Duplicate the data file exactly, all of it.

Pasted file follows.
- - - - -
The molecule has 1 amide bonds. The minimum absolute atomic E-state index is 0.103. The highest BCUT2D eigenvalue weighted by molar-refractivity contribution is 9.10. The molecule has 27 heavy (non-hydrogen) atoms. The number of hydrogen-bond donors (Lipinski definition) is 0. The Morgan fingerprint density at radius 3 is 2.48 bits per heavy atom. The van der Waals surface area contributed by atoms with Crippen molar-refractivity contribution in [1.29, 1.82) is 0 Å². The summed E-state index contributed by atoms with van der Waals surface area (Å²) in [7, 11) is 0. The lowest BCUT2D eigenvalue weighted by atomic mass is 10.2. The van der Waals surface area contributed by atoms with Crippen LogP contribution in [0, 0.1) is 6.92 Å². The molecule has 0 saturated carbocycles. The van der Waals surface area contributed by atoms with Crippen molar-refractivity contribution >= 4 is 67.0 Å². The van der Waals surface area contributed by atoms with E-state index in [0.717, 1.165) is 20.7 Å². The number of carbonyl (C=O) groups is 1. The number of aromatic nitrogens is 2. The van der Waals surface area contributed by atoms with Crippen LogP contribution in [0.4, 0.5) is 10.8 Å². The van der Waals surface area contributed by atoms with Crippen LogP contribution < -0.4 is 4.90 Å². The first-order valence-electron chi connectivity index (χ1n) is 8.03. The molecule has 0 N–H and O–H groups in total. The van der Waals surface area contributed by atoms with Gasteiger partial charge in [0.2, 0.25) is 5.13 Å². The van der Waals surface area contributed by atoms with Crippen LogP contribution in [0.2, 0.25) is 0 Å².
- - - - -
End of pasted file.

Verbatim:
The molecule has 1 amide bonds. The minimum absolute atomic E-state index is 0.103. The highest BCUT2D eigenvalue weighted by molar-refractivity contribution is 9.10. The molecule has 27 heavy (non-hydrogen) atoms. The number of hydrogen-bond donors (Lipinski definition) is 0. The Morgan fingerprint density at radius 3 is 2.48 bits per heavy atom. The van der Waals surface area contributed by atoms with Crippen molar-refractivity contribution in [1.29, 1.82) is 0 Å². The summed E-state index contributed by atoms with van der Waals surface area (Å²) in [7, 11) is 0. The lowest BCUT2D eigenvalue weighted by atomic mass is 10.2. The van der Waals surface area contributed by atoms with Crippen LogP contribution in [0, 0.1) is 6.92 Å². The molecule has 0 saturated carbocycles. The van der Waals surface area contributed by atoms with Crippen molar-refractivity contribution >= 4 is 67.0 Å². The van der Waals surface area contributed by atoms with E-state index in [0.717, 1.165) is 20.7 Å². The number of carbonyl (C=O) groups is 1. The number of aromatic nitrogens is 2. The van der Waals surface area contributed by atoms with Crippen LogP contribution in [0.4, 0.5) is 10.8 Å². The van der Waals surface area contributed by atoms with Crippen LogP contribution < -0.4 is 4.90 Å². The first-order valence-electron chi connectivity index (χ1n) is 8.03. The molecule has 0 N–H and O–H groups in total. The van der Waals surface area contributed by atoms with Gasteiger partial charge in [0.2, 0.25) is 5.13 Å². The van der Waals surface area contributed by atoms with Crippen LogP contribution in [0.2, 0.25) is 0 Å².